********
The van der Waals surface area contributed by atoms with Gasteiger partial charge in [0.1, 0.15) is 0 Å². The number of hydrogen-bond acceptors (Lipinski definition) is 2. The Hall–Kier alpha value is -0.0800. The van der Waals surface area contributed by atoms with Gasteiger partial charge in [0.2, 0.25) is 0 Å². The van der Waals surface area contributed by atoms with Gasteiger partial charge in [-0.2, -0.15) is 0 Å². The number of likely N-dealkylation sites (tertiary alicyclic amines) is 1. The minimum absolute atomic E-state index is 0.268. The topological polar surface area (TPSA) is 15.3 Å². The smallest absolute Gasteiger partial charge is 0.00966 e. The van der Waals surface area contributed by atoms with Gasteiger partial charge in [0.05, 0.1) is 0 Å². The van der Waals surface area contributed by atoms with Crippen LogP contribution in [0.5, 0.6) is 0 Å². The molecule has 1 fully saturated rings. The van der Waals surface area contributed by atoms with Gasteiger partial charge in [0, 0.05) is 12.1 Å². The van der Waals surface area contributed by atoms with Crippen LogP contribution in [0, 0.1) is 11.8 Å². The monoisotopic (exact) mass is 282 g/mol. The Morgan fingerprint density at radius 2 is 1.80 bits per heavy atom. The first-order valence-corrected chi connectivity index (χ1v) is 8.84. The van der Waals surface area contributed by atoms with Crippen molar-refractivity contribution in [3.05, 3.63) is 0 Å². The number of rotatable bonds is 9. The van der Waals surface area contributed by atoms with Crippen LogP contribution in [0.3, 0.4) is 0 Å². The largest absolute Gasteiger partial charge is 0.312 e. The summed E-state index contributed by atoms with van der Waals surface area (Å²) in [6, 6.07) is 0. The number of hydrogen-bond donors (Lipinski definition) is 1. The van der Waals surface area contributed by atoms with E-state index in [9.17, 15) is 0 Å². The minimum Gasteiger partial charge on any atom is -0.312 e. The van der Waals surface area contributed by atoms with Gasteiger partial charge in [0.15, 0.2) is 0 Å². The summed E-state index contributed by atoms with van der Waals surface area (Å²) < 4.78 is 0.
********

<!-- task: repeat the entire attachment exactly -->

The van der Waals surface area contributed by atoms with Gasteiger partial charge in [0.1, 0.15) is 0 Å². The number of hydrogen-bond acceptors (Lipinski definition) is 2. The Hall–Kier alpha value is -0.0800. The van der Waals surface area contributed by atoms with Gasteiger partial charge in [0.2, 0.25) is 0 Å². The van der Waals surface area contributed by atoms with Gasteiger partial charge in [-0.2, -0.15) is 0 Å². The number of likely N-dealkylation sites (tertiary alicyclic amines) is 1. The minimum absolute atomic E-state index is 0.268. The topological polar surface area (TPSA) is 15.3 Å². The smallest absolute Gasteiger partial charge is 0.00966 e. The van der Waals surface area contributed by atoms with Gasteiger partial charge in [0.05, 0.1) is 0 Å². The van der Waals surface area contributed by atoms with Crippen LogP contribution in [0.5, 0.6) is 0 Å². The molecule has 1 fully saturated rings. The van der Waals surface area contributed by atoms with Gasteiger partial charge in [0, 0.05) is 12.1 Å². The van der Waals surface area contributed by atoms with Crippen LogP contribution in [0, 0.1) is 11.8 Å². The monoisotopic (exact) mass is 282 g/mol. The Morgan fingerprint density at radius 2 is 1.80 bits per heavy atom. The first-order valence-corrected chi connectivity index (χ1v) is 8.84. The van der Waals surface area contributed by atoms with Crippen molar-refractivity contribution in [3.05, 3.63) is 0 Å². The number of rotatable bonds is 9. The van der Waals surface area contributed by atoms with Crippen LogP contribution in [0.3, 0.4) is 0 Å². The largest absolute Gasteiger partial charge is 0.312 e. The summed E-state index contributed by atoms with van der Waals surface area (Å²) in [6, 6.07) is 0. The number of hydrogen-bond donors (Lipinski definition) is 1. The van der Waals surface area contributed by atoms with E-state index in [9.17, 15) is 0 Å². The minimum Gasteiger partial charge on any atom is -0.312 e. The van der Waals surface area contributed by atoms with Gasteiger partial charge in [0.15, 0.2) is 0 Å². The summed E-state index contributed by atoms with van der Waals surface area (Å²) < 4.78 is 0.